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Hoffmann, R. A wiki for the life sciences where authorship matters. Nature Genetics (2008)

Reduced expression of dentin sialophosphoprotein is associated with dysplastic dentin in mice overexpressing transforming growth factor-beta 1 in teeth.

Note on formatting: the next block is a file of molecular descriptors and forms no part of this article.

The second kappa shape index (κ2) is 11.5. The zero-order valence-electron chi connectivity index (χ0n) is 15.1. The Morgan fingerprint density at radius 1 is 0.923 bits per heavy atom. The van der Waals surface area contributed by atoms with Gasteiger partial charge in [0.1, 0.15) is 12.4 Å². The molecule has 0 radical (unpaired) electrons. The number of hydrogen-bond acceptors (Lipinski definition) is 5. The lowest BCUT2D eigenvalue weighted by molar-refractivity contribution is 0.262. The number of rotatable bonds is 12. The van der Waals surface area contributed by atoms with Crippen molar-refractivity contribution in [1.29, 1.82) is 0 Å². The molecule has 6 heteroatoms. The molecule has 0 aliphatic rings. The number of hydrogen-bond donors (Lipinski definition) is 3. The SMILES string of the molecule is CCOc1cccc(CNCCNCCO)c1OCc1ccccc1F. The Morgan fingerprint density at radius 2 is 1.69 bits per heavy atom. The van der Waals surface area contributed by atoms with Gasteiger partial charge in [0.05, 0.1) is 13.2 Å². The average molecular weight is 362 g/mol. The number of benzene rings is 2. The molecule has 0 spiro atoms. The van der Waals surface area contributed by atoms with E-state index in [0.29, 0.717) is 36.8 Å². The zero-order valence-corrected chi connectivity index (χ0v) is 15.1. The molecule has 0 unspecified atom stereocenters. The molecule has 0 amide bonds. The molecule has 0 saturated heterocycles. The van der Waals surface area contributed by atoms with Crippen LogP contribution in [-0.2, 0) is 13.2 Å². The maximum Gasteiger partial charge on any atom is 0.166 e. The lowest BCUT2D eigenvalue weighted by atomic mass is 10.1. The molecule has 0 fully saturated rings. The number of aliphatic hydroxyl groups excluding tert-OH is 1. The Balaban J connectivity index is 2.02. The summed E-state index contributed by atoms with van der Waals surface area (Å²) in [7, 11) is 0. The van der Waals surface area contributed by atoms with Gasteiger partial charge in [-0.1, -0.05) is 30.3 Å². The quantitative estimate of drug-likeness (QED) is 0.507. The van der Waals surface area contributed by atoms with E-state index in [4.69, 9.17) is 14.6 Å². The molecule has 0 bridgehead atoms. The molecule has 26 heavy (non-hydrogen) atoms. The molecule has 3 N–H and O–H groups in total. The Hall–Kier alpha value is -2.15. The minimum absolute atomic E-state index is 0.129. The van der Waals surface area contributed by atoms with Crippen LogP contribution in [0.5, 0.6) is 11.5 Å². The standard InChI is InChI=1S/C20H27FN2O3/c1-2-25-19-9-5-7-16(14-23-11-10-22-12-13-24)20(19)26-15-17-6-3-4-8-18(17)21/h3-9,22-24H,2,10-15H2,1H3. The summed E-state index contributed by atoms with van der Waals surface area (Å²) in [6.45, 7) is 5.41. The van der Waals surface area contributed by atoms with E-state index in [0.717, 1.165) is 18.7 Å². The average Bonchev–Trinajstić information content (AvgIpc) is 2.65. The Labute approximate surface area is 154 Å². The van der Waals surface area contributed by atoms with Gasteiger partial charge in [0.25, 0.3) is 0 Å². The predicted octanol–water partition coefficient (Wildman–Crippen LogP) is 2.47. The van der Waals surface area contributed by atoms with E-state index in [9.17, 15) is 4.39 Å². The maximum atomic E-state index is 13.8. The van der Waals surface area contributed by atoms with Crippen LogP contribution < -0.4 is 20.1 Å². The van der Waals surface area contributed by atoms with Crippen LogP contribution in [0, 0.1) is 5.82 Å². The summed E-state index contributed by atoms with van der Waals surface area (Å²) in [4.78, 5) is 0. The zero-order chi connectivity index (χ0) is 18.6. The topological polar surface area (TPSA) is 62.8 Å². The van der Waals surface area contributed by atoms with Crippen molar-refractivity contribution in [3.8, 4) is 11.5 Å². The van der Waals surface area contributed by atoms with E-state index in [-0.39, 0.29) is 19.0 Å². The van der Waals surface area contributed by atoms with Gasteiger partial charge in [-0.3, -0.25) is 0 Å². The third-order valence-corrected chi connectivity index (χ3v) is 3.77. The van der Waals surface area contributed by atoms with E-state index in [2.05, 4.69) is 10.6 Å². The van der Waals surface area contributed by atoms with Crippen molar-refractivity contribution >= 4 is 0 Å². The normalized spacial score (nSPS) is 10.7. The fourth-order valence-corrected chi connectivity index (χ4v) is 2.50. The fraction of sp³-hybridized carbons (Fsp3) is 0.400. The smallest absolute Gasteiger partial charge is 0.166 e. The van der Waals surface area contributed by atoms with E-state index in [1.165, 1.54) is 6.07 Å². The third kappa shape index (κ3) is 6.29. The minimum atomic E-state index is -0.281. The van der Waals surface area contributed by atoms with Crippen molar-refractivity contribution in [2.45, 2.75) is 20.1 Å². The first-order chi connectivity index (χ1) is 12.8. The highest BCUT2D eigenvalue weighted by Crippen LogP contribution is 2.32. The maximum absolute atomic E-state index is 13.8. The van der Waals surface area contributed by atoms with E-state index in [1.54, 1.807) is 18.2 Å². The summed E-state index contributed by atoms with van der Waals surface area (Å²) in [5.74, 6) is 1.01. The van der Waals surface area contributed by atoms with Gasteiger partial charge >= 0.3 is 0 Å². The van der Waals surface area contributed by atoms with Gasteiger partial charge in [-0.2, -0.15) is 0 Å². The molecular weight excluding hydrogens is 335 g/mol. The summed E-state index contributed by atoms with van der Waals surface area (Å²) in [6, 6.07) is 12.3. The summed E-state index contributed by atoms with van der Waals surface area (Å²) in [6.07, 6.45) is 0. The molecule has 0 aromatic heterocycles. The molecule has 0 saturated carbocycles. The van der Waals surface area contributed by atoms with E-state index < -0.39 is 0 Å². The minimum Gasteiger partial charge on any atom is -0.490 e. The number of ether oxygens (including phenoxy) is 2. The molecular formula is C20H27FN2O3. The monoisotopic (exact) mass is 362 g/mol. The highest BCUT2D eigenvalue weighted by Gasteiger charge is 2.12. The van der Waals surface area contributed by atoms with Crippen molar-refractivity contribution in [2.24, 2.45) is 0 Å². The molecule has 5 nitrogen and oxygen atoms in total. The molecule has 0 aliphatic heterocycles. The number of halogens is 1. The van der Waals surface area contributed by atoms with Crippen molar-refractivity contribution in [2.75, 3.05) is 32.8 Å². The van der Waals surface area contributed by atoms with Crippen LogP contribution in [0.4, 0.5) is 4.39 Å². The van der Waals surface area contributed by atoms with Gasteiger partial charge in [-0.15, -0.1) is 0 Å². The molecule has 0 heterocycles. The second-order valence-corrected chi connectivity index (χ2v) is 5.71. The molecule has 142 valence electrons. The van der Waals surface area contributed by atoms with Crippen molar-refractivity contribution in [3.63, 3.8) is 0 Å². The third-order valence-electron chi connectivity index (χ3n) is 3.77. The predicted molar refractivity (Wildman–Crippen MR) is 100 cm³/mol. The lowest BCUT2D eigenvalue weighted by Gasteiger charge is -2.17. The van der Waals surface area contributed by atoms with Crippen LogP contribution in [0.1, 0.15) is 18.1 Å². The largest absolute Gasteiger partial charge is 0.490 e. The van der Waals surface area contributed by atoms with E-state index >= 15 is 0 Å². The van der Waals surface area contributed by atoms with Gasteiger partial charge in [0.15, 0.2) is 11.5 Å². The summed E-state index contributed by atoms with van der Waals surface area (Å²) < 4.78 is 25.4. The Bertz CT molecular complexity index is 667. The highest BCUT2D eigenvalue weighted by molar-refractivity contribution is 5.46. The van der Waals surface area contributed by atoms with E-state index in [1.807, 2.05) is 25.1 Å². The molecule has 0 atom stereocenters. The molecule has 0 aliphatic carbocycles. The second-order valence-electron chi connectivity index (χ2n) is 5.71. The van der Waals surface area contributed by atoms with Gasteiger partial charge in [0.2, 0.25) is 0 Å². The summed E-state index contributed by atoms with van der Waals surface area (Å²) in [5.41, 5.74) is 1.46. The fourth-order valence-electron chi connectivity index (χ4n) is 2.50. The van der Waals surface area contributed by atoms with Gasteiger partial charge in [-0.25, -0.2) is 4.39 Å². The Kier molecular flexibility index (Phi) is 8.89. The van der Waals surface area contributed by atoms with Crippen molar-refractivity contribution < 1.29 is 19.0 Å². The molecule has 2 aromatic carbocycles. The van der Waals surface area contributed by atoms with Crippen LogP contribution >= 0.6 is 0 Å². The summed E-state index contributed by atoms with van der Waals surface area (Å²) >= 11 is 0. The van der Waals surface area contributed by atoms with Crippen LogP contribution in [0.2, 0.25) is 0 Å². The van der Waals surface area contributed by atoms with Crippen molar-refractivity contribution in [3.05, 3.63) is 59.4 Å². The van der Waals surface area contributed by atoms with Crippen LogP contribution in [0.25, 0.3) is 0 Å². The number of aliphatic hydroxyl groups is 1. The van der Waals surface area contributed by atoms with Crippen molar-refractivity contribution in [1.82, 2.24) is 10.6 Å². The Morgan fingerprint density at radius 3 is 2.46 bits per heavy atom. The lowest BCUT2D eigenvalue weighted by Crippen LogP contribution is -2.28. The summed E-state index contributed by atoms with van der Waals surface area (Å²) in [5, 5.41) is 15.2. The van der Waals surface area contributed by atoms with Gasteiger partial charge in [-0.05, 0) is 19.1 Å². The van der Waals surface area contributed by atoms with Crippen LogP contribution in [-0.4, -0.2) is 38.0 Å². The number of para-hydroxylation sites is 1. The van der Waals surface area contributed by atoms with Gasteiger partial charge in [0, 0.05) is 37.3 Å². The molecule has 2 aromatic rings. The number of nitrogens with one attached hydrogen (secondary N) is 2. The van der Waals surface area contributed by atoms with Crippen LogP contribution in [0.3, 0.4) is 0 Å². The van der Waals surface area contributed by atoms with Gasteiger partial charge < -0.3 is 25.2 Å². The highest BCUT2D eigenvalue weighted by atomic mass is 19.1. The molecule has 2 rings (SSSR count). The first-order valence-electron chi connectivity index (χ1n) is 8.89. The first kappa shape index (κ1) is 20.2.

Transforming growth factor (TGF)-beta1 is expressed in developing tooth from the initiation stage through adulthood. Odontoblast-specific expression of TGF-beta1 in the tooth continues throughout life; however, the precise biological functions of this growth factor in the odontoblasts are not clearly understood. Herein, we describe the generation of transgenic mice that overexpress active TGF-beta1 predominantly in the odontoblasts. Teeth of these mice show a significant reduction in the tooth mineralization, defective dentin formation, and a relatively high branching of dentinal tubules. Dentin extracellular matrix components such as type I and III collagens are increased and deposited abnormally in the dental pulp, similar to the hereditary human tooth disorders such as dentin dysplasia and dentinogenesis imperfecta. Calcium, one of the crucial inorganic components of mineralization, is also apparently increased in the transgenic mouse teeth. Most importantly, the expression of dentin sialophosphoprotein (dspp), a candidate gene implicated in dentinogenesis imperfecta II ( MIM 125420), is significantly down-regulated in the transgenic teeth. Our results provide in vivo evidence suggesting that TGF-beta1 mediated expression of dspp is crucial for dentin mineralization. These findings also provide for the first time a direct experimental evidence indicating that decreased dspp gene expression along with the other cellular changes in odontoblasts may result in human hereditary dental disorders like dentinogenesis imperfecta II ( MIM 125420) and dentin dysplasia ( MIM 125400 and 125420).[1]


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